Since the market reforms of leader Deng Xiaoping in the s, the ruling Chinese Communist Party CCP has pursued a mixed economy that combines socialist planning with elements of private enterprise. China is intended to push the economy through this difficult transition and over the so-called middle-income trap , in which growth plateaus as wages start to rise, that has bedeviled many other developing countries.
China accelerates preexisting efforts by devoting more resources and intensifying centralized policy planning to coordinate across government, private companies, and academia. The plan includes publicly stated policies, as well as more opaque actions, which some analysts say are meant to shield China from accusations of violating its commitments to the World Trade Organization WTO and avoid retaliation. These tactics include:. Setting explicit targets. Providing direct subsidies. The government will increase direct support for the China industries through state funding, low interest loans, tax breaks, and other subsidies.
China remains committed to open economy and reform
The exact amount is unclear, but some outside estimates [PDF] put the likely number in the hundreds of billions of dollars. Foreign investment and acquisitions. Chinese companies, both private and state-backed, have been encouraged to invest in foreign companies, notably semiconductor firms, to gain access to advanced technology. Mobilizing state-backed companies. Much of this investment comes from SOEs, or companies or funds backed by the Chinese government.
Assessing China’s Economic Reform Agenda
Forced transfer agreements. Foreign companies complain that to invest or do business in China, they must enter into joint ventures with Chinese firms under terms that require them to share sensitive intellectual property and advanced technological know-how. The Pentagon warned in that state-led Chinese investment in U. In April , U.
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In the economic realm, critics say that China is distorting global markets by prioritizing political considerations over economic incentives. Meanwhile, companies based in the United States, Europe, and elsewhere complain of an asymmetry in which China is free to invest in foreign countries, but foreign companies selling to and operating in China are highly constrained by investment requirements and other regulations. They also argue that they are only imitating what other successful developed countries have done. The United States used tariffs and other government support to nurture native industries in the early days of its industrialization, while the rapid development of the so-called Asian tigers, such as South Korea in the twentieth century , featured extensive state support.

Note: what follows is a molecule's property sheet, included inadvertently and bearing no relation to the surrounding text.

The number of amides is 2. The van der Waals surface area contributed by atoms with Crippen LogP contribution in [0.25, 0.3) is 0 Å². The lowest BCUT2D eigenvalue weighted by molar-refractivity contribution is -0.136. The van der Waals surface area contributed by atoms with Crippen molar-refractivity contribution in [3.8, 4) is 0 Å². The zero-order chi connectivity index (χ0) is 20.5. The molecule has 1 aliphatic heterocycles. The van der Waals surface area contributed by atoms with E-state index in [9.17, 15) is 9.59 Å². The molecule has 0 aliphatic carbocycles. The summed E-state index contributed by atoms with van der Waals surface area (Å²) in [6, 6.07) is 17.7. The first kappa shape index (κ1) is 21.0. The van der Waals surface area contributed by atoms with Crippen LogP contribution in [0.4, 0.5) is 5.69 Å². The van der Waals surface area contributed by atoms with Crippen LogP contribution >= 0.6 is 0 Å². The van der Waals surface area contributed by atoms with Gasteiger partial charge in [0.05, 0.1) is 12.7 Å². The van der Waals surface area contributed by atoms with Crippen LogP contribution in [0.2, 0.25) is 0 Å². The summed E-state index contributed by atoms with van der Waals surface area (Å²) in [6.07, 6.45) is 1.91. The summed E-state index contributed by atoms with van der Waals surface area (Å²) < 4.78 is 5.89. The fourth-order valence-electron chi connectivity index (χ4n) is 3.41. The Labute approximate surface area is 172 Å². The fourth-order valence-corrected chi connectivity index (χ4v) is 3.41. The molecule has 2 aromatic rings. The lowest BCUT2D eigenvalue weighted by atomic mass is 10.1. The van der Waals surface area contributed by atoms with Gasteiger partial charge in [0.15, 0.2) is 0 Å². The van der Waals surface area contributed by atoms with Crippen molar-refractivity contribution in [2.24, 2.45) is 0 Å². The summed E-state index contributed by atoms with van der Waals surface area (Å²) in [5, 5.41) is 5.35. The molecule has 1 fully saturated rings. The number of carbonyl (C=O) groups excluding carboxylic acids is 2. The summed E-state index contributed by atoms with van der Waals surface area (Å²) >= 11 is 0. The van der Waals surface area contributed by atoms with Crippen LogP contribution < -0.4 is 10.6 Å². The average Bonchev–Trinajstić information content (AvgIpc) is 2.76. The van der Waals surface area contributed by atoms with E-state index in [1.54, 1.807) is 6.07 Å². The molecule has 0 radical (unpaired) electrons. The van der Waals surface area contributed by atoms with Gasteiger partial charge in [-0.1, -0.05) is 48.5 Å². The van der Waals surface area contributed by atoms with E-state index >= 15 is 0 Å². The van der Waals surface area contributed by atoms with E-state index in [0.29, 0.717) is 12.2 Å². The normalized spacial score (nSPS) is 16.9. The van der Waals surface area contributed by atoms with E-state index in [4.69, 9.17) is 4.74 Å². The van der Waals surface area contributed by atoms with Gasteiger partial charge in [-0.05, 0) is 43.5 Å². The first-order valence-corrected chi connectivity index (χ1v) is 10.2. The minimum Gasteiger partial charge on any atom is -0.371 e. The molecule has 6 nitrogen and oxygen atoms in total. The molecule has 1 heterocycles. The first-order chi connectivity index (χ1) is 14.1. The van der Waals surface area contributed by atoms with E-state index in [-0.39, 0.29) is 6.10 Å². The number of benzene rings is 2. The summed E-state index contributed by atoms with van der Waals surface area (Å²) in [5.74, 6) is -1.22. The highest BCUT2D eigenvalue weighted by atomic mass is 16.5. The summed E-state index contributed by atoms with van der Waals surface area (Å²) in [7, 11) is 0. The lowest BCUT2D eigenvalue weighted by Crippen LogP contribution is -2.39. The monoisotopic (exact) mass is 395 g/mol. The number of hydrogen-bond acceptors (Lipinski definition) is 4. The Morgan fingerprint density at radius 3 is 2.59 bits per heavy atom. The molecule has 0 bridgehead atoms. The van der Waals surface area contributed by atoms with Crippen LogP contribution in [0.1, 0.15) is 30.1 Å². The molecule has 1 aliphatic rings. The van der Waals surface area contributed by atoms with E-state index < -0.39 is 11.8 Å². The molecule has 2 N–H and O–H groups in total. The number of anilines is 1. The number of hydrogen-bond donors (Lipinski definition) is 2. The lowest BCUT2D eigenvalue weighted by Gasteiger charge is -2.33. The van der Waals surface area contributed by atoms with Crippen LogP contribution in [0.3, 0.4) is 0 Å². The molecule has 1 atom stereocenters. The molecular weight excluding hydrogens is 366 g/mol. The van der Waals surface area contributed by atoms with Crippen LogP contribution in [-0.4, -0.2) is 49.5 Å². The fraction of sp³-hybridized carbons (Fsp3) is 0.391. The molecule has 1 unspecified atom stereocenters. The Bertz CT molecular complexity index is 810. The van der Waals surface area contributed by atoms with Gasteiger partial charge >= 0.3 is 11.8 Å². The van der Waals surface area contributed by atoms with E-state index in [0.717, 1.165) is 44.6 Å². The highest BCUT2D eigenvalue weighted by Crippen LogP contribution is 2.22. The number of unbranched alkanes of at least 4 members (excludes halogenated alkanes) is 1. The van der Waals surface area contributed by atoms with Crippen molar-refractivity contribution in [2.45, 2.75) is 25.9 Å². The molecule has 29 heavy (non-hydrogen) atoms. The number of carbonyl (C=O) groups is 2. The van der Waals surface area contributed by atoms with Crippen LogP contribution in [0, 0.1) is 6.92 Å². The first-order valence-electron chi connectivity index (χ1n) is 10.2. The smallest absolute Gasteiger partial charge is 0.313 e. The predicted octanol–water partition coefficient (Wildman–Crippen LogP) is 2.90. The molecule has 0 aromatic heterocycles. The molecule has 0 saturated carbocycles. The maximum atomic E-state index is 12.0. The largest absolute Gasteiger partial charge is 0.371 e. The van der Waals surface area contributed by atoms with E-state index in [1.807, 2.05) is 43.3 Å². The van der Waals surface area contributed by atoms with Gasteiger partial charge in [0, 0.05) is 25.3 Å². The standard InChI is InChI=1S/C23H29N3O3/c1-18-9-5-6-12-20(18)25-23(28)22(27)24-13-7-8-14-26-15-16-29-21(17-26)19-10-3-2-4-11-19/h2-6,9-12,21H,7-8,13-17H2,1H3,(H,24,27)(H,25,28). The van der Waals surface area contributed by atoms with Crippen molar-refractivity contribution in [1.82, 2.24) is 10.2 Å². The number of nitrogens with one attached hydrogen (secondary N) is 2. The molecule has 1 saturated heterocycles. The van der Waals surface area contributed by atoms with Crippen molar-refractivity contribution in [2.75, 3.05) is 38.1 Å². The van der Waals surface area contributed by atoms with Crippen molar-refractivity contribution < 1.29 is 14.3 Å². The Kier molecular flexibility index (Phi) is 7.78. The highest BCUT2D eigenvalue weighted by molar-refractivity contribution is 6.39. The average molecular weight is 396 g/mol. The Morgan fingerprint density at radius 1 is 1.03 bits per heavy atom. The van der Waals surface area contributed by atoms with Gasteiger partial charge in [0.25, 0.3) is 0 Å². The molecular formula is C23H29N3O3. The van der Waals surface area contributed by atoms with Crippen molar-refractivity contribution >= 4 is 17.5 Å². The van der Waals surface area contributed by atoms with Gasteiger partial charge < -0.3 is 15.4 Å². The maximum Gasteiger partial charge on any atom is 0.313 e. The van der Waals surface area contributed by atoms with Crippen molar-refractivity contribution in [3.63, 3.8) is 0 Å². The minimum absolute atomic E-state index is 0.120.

Analysts say China is also drawing inspiration from more recent industrial policies by countries such as Japan and Germany, which have sought to integrate new information technologies into their manufacturing sectors. Many European and U. Germany also lacks targets for replacing imports or quotas for indigenous production.
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German officials, like many other Western policymakers, have complained that while their economy is open to Chinese investment, market access for their companies in China is severely limited. As the perceived threat from Chinese industrial policy has blurred the lines between trade policy and national security, the U.
CFIUS and other potential investment-review measures. Still, the Trump administration argues that the agency is understaffed and lacks enough authority to respond to the scale of the threat from Chinese investments, especially since some firms purposely structure deals to hide the involvement of Chinese state funds. He has so far held off implementing these. Tariffs and other trade remedies. The administration had already applied tariffs on solar panels and steel and aluminum imports, a move it said was necessary in part due to Chinese overproduction.
Washington raised that tariff to 25 percent in May , after U. Trump has also threatened to extend the 25 percent tariffs to all remaining imports of Chinese goods. Other restrictions on Chinese firms. The U. A report by the House Intelligence Committee declared Huawei and ZTE threats to national security due to the potential for Beijing to use their networks for spying or sabotage, and the Commerce department restricted their ability to sell their products, contract with government agencies, and otherwise operate in the United States.
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